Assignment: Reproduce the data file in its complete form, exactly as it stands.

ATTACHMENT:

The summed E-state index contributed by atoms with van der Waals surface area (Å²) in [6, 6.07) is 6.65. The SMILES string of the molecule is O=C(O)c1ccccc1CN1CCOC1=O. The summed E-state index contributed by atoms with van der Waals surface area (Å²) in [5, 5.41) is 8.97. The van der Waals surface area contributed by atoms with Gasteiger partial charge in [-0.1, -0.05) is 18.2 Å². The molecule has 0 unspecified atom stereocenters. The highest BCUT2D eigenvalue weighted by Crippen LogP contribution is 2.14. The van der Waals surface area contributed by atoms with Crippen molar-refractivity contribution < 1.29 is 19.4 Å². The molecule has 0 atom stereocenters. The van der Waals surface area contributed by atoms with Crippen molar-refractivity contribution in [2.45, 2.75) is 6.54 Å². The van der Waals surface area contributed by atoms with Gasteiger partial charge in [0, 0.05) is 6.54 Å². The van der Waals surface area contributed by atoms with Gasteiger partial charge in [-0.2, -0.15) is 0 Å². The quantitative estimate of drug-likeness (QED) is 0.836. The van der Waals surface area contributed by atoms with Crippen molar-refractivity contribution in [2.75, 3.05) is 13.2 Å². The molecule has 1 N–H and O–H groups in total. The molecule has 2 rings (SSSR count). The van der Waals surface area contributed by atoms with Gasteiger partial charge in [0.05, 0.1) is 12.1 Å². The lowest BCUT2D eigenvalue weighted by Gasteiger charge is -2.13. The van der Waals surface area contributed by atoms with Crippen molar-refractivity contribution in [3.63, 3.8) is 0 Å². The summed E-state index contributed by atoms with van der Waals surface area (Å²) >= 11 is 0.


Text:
The summed E-state index contributed by atoms with van der Waals surface area (Å²) in [6, 6.07) is 6.65. The SMILES string of the molecule is O=C(O)c1ccccc1CN1CCOC1=O. The summed E-state index contributed by atoms with van der Waals surface area (Å²) in [5, 5.41) is 8.97. The van der Waals surface area contributed by atoms with Gasteiger partial charge in [-0.1, -0.05) is 18.2 Å². The molecule has 0 unspecified atom stereocenters. The highest BCUT2D eigenvalue weighted by Crippen LogP contribution is 2.14. The van der Waals surface area contributed by atoms with Crippen molar-refractivity contribution < 1.29 is 19.4 Å². The molecule has 0 atom stereocenters. The van der Waals surface area contributed by atoms with Crippen molar-refractivity contribution in [2.45, 2.75) is 6.54 Å². The van der Waals surface area contributed by atoms with Gasteiger partial charge in [0, 0.05) is 6.54 Å². The van der Waals surface area contributed by atoms with Gasteiger partial charge in [-0.2, -0.15) is 0 Å². The quantitative estimate of drug-likeness (QED) is 0.836. The van der Waals surface area contributed by atoms with Crippen molar-refractivity contribution in [2.75, 3.05) is 13.2 Å². The molecule has 1 N–H and O–H groups in total. The molecule has 2 rings (SSSR count). The van der Waals surface area contributed by atoms with Gasteiger partial charge in [0.05, 0.1) is 12.1 Å². The lowest BCUT2D eigenvalue weighted by Gasteiger charge is -2.13. The van der Waals surface area contributed by atoms with Crippen molar-refractivity contribution in [3.63, 3.8) is 0 Å². The summed E-state index contributed by atoms with van der Waals surface area (Å²) >= 11 is 0.